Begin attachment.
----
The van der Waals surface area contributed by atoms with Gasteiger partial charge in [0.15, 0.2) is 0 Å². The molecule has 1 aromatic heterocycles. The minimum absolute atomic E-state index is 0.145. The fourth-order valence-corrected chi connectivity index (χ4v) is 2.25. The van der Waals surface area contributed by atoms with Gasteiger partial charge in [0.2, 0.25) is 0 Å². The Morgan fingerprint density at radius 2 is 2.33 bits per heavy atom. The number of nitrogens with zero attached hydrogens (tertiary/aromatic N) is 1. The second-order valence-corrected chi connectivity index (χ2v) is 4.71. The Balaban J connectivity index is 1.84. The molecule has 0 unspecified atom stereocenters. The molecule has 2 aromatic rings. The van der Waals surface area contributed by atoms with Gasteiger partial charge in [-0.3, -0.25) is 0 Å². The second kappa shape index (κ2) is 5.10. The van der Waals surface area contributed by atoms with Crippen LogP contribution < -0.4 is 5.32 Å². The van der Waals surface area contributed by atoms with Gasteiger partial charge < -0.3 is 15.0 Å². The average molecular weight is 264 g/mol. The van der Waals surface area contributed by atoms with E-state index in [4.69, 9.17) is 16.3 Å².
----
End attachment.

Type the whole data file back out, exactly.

The van der Waals surface area contributed by atoms with Gasteiger partial charge in [0.15, 0.2) is 0 Å². The molecule has 1 aromatic heterocycles. The minimum absolute atomic E-state index is 0.145. The fourth-order valence-corrected chi connectivity index (χ4v) is 2.25. The van der Waals surface area contributed by atoms with Gasteiger partial charge in [0.2, 0.25) is 0 Å². The Morgan fingerprint density at radius 2 is 2.33 bits per heavy atom. The number of nitrogens with zero attached hydrogens (tertiary/aromatic N) is 1. The second-order valence-corrected chi connectivity index (χ2v) is 4.71. The Balaban J connectivity index is 1.84. The molecule has 0 unspecified atom stereocenters. The molecule has 2 aromatic rings. The van der Waals surface area contributed by atoms with Gasteiger partial charge in [-0.3, -0.25) is 0 Å². The second kappa shape index (κ2) is 5.10. The van der Waals surface area contributed by atoms with Crippen LogP contribution < -0.4 is 5.32 Å². The van der Waals surface area contributed by atoms with Gasteiger partial charge < -0.3 is 15.0 Å². The average molecular weight is 264 g/mol. The van der Waals surface area contributed by atoms with E-state index in [4.69, 9.17) is 16.3 Å².